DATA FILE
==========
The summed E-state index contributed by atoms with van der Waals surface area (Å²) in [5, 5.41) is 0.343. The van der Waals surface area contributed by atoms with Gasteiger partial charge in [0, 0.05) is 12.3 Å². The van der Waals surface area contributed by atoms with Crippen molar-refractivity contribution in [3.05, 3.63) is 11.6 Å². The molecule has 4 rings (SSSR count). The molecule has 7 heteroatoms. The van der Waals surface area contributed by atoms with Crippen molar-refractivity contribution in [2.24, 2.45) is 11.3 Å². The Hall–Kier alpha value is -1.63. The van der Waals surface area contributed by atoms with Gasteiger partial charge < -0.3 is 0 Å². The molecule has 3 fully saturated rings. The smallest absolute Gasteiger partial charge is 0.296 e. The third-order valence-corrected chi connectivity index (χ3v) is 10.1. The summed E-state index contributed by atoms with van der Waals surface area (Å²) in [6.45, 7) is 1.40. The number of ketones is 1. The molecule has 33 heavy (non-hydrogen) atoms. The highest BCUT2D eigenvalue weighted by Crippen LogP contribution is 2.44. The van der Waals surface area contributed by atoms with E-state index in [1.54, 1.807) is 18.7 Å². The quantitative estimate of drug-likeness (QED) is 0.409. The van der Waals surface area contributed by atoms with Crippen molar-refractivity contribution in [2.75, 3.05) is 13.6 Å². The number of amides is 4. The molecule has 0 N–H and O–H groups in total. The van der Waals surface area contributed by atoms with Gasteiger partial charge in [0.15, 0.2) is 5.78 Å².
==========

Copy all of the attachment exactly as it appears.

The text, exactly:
The summed E-state index contributed by atoms with van der Waals surface area (Å²) in [5, 5.41) is 0.343. The van der Waals surface area contributed by atoms with Gasteiger partial charge in [0, 0.05) is 12.3 Å². The van der Waals surface area contributed by atoms with Crippen molar-refractivity contribution in [3.05, 3.63) is 11.6 Å². The molecule has 4 rings (SSSR count). The molecule has 7 heteroatoms. The van der Waals surface area contributed by atoms with Crippen molar-refractivity contribution in [2.24, 2.45) is 11.3 Å². The Hall–Kier alpha value is -1.63. The van der Waals surface area contributed by atoms with Gasteiger partial charge < -0.3 is 0 Å². The molecule has 3 fully saturated rings. The smallest absolute Gasteiger partial charge is 0.296 e. The third-order valence-corrected chi connectivity index (χ3v) is 10.1. The summed E-state index contributed by atoms with van der Waals surface area (Å²) in [6.45, 7) is 1.40. The number of ketones is 1. The molecule has 33 heavy (non-hydrogen) atoms. The highest BCUT2D eigenvalue weighted by Crippen LogP contribution is 2.44. The van der Waals surface area contributed by atoms with E-state index in [1.54, 1.807) is 18.7 Å². The quantitative estimate of drug-likeness (QED) is 0.409. The van der Waals surface area contributed by atoms with Crippen molar-refractivity contribution in [2.75, 3.05) is 13.6 Å². The number of amides is 4. The molecule has 0 N–H and O–H groups in total. The van der Waals surface area contributed by atoms with Gasteiger partial charge in [0.15, 0.2) is 5.78 Å².